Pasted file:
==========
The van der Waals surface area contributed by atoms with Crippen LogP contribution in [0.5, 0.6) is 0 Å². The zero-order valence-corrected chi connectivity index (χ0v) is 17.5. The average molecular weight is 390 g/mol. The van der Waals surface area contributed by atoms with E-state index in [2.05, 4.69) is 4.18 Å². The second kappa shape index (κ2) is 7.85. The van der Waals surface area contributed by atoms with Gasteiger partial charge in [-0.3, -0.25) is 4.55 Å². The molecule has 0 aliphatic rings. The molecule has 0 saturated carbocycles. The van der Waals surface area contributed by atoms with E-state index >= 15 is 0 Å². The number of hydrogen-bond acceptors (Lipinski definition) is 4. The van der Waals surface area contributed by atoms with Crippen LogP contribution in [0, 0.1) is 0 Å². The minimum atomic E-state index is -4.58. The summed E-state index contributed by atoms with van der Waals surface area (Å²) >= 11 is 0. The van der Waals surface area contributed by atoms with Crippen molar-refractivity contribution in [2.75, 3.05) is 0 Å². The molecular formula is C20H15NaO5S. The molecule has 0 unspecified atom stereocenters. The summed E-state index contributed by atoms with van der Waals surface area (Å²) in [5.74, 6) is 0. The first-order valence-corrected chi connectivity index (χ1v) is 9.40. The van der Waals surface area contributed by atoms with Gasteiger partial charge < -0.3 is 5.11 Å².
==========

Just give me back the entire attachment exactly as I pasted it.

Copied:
The van der Waals surface area contributed by atoms with Crippen LogP contribution in [0.5, 0.6) is 0 Å². The zero-order valence-corrected chi connectivity index (χ0v) is 17.5. The average molecular weight is 390 g/mol. The van der Waals surface area contributed by atoms with E-state index in [2.05, 4.69) is 4.18 Å². The second kappa shape index (κ2) is 7.85. The van der Waals surface area contributed by atoms with Gasteiger partial charge in [-0.3, -0.25) is 4.55 Å². The molecule has 0 aliphatic rings. The molecule has 0 saturated carbocycles. The van der Waals surface area contributed by atoms with E-state index >= 15 is 0 Å². The number of hydrogen-bond acceptors (Lipinski definition) is 4. The van der Waals surface area contributed by atoms with Crippen LogP contribution in [0, 0.1) is 0 Å². The minimum atomic E-state index is -4.58. The summed E-state index contributed by atoms with van der Waals surface area (Å²) >= 11 is 0. The van der Waals surface area contributed by atoms with Crippen molar-refractivity contribution in [2.75, 3.05) is 0 Å². The molecular formula is C20H15NaO5S. The molecule has 0 unspecified atom stereocenters. The summed E-state index contributed by atoms with van der Waals surface area (Å²) in [5.74, 6) is 0. The first-order valence-corrected chi connectivity index (χ1v) is 9.40. The van der Waals surface area contributed by atoms with Gasteiger partial charge < -0.3 is 5.11 Å².